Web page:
Instead of spending millions of dollars on “special” agencies or groups to look into this or that, just do it. Use those millions and millions to help these neglected human beings. They’re our people. Our brothers, sisters, sons, daughters, parents, friends! Yes, Medicaid and Medicare need to step up and help.
    For those of us who suffer chronic pain, leave us alone. We’re not bothering anyone.
    My son was an addict for 10 years and has been clean for 7 months now. He uses methadone treatment and must go to get his med in person by bus and walking. He’s committed to not using whether walking in rain, sleet, hail or 100 degree temperature. These addicts suffer everyday of their lives..they can’t find a way out. They need everyone’s honest help. They are desperate to live life but just can’t do it alone. Some people just need help. Not some self glorified politicians playing them like a game of chess! I could go on and on but I think I’ve dumped enough on you all. Thanks for listening.

  • Facts are rolling in that the CDC, FDA, DEA have miscalculated that fentanyl and heroin are the actual issue, and not opiate perscriptions for Chronic Pain patients. They are off by 50% on the percentages of fentanyl overdoses, and chronic pain sufferers. Horrible suffering is exactly what is happening right now, all over our country as doctors, pain centers, and most of all patients, are being bullied and threatened into compliance, to taper down or off of medicine that has helped patients have some quality of life. All in anticipation of a bill passing. It hasn’t even passed yet, and it has already raised the suicide rate, instead of helping. What is going on is inhumane, and against the oath that doctors take.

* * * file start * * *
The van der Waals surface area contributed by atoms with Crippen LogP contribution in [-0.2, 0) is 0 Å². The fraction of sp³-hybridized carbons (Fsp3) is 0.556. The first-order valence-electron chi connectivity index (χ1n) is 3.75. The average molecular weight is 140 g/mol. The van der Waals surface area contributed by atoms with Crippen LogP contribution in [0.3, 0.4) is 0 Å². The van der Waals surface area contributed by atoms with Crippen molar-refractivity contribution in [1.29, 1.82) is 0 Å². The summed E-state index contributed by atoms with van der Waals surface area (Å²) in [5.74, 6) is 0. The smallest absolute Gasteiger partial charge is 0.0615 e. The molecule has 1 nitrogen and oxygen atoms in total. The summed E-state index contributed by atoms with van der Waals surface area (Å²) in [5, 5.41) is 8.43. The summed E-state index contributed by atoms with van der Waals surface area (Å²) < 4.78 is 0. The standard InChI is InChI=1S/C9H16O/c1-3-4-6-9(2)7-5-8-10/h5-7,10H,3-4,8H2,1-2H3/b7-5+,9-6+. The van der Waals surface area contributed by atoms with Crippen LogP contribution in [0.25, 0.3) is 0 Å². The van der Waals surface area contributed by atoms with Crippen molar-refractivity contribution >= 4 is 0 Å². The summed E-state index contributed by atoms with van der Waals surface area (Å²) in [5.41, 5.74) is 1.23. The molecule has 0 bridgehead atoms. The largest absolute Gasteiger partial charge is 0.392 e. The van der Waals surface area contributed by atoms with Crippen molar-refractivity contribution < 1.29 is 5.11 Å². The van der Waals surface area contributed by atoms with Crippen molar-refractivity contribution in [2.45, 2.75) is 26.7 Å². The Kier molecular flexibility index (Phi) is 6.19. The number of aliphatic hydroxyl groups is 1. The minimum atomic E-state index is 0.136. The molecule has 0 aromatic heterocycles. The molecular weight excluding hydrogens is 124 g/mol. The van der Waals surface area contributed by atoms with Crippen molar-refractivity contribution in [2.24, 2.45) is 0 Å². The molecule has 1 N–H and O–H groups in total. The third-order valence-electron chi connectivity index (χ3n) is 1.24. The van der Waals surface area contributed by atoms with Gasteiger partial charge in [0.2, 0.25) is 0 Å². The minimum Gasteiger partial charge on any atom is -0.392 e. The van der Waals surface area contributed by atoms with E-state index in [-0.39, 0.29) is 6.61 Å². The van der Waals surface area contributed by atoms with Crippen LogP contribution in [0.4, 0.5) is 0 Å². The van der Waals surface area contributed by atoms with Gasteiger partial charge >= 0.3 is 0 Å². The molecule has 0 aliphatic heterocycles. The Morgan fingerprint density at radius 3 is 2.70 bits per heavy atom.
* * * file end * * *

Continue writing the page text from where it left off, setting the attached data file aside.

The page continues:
• I m a 70 yr old methadone client with a monthly SS benefit of $1200. Of this I must pay $600 per month for my methadone. I’ve been clean and productive for 23 yrs. why is it that a lot of these addicts at the clinic , who have barely worked in their lives are covered by Medicaid? Why can’t the senators see the damage they re doing by denying Medicare coverage for methadone treatment?

  • Stage 4 Cancer should not have ANY of these rules! I need my Fentanyl patch and Dilaudid to manage my bone pain caused by stage 4 terminal cancer.

  • This government makes me SICK!!!! First they blame doctors for “over prescribing” when it’s clearly not happening, now they are blaming the most of this “opioid crisis” on illegal fentanyl…(which I totally believe is true). So leave our prescribing physicians ALONE!!!!!!! THEY ARE NOT THE CAUSE OF YOUR SUPPOSED “OPIOID CRISIS” !!!!!!! CDC, RETRACT YOUR STATEMENT THAT BREWED THIS DISASTOR ON CRONIC PAIN PATIENTS IN THE FIRST PLACE!!!!!!!!!!OUR FEDERAL GOVERNMENT HAS NO BUSINESS PUSHING MY LAW ABIDING DOCTOR’S RX WRITING PEN!!!!!

  • Again why is the goverment involved in medical decisions .How well did the prohibition go for alcohol ? And alcohol is far more deadly than people in chronic pain.get real folks

Sign up for our Morning Rounds newsletter

Your daily dose of what’s new in health and medicine.

Privacy Policy